CCG President makes China’s case at the Munk Debates
CCG President makes China's case at the Munk Debates –
China is a defender of the current global order
On May 9th at 7am Beijing time, the world-renowned TV debate platform, Munk Debates, held its first debate of 2019 in front of an audience of 3,000 spectators in Roy Thomson Hall, Toronto, Canada. Dr. Wang Huiyao, Founder and President of the Center for China and Globalization (CCG), was invited to participate in this debate with three other leading international thinkers, where they debated the resolution: “Is China a threat to the liberal international order?”
The Munk Debates were founded by Peter Munk, a well-known Canadian entrepreneur and philanthropist, and his wife Melanie Munk in 2008. The Munk Debates typically involve two teams of speakers who present the strongest argument in favor of their side of the resolution, with results decided by the change in audience support for either side of the resolution once the debate has finished. Past participants include Henry Kissinger, Justin Trudeau, Glenn Greenwald, Paul Krugman, Fareed Zakaria, Tony Blair, Christopher Hitchens and Larry Summers, among others.
Munk Debate resolutions seek to address the most-pressing social and political issues impacting the world, gathering leading thinkers and top experts to present the best case for their position. During the current period of tension between the U.S. and China as well as the impact this has had on bilateral relations with Canada, the con side of this debate faced a tough challenge convincing the audience to support their position.
Dr. Wang was joined on the con side of the debate by former President of the United Nations Security Council and Singaporean diplomat, current senior adviser and professor at the National University of Singapore, Professor Kishore Mahbubani. Dr. Wang and Professor Mahbubani faced opposition in this debate from Michael Pillsbury, Director for Chinese Strategy at the Hudson Institute and current adviser to the Trump administration on China, and H. R. McMaster, former National Security Adviser to the Trump administration and retired US Army general.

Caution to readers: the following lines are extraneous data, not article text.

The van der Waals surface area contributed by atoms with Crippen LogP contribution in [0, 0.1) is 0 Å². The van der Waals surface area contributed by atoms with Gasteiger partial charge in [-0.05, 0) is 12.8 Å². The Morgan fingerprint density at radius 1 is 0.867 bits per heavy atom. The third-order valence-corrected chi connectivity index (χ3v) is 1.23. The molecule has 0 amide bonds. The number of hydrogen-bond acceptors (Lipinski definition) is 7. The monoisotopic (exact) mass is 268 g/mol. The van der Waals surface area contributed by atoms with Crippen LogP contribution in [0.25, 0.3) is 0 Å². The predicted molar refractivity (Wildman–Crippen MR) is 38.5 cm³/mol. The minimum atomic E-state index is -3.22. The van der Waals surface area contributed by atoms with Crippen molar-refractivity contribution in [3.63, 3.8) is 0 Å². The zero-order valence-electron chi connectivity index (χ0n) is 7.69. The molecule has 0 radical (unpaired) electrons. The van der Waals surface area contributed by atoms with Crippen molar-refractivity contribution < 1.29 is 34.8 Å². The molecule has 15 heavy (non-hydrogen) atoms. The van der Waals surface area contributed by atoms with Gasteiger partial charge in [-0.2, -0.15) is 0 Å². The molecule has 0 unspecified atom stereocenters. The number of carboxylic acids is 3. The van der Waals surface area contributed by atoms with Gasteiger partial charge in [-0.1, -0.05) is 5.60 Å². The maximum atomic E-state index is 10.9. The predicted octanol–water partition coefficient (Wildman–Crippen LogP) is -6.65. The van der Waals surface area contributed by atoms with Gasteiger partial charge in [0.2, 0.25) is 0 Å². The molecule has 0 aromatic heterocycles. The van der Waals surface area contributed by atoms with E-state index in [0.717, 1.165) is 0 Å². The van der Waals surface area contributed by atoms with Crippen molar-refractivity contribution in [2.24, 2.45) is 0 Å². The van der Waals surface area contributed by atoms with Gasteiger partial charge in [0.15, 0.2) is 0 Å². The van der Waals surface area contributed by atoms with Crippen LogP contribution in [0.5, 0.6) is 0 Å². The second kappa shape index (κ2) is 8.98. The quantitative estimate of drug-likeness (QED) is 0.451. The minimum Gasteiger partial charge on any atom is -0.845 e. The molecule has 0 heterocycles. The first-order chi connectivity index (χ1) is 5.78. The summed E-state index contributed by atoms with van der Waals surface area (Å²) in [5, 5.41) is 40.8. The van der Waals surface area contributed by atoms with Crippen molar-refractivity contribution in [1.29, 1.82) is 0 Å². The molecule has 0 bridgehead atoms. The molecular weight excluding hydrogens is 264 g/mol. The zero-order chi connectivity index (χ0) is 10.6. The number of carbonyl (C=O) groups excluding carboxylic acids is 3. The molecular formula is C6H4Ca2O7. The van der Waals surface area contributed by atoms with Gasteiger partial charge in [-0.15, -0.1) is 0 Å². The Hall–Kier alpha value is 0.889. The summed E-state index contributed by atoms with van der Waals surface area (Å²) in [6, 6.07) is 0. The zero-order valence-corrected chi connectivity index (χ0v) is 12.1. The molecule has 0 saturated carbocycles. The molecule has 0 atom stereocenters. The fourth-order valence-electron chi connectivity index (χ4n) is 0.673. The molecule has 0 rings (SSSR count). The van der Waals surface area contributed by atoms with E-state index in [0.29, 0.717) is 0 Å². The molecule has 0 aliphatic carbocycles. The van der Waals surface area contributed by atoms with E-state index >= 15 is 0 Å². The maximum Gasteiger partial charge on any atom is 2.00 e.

The 3,000 person audience gathered in Roy Thomson Hall witnessed a heated debate on critical issues of great relevance for the current global situation, which shed light on how China’s rise can be imagined from different perspectives. Post-debate audience voting results show Dr. Wang and Professor Mahbubani’s argument won a narrow victory, with their side of the resolution gaining 2% more audience members to support their side during the course of the debate.
The argument put forward by Dr. Wang focused initially on the huge benefits China has reaped from its engagement and integration into the liberal international order. By joining international institutions such as the IMF, WTO, World Bank, China was able to achieve immense economic growth, bringing over 900 million people out of poverty and establishing itself as the second largest economy in the world.
Following this, Dr. Wang highlighted the contributions made by China to the liberal international order, such as it being the second largest contributor to the UN, largest provider of Peacekeepers on the UN Security Council and its commitment to the Paris Climate Agreement and also includes launching Asia Infrastructure Investment Bank and Belt and Road Initiative. Finally, he spoke of the incredible opportunity China offers to the liberal international order. Home to the largest middle-income consumer market and with the increasing number of globalizing Chinese companies, China will necessarily play a bigger role furthering free trade and cross-border investment, consumption and civil communications, the cornerstones of the global system.
The Munk Debate, as a well-known debate platform among western audiences, provides the opportunity for leading thinkers to debate issues of global significance. Dr. Wang’s participation in this debate not only enabled him to voice a Chinese perspective but also an example of Chinese participation in liberal international engagement.
The last Munk Debate that had a China-related resolution was held in 2011. It saw Niall Ferguson, Harvard professor and world renowned academic, and David Daokui Li, director of the Center for China in the World Economy at Tsinghua University, take on veteran diplomat Henry Kissinger and political commentator Fareed Zakaria, on the resolution “The 21st century will belong to China.”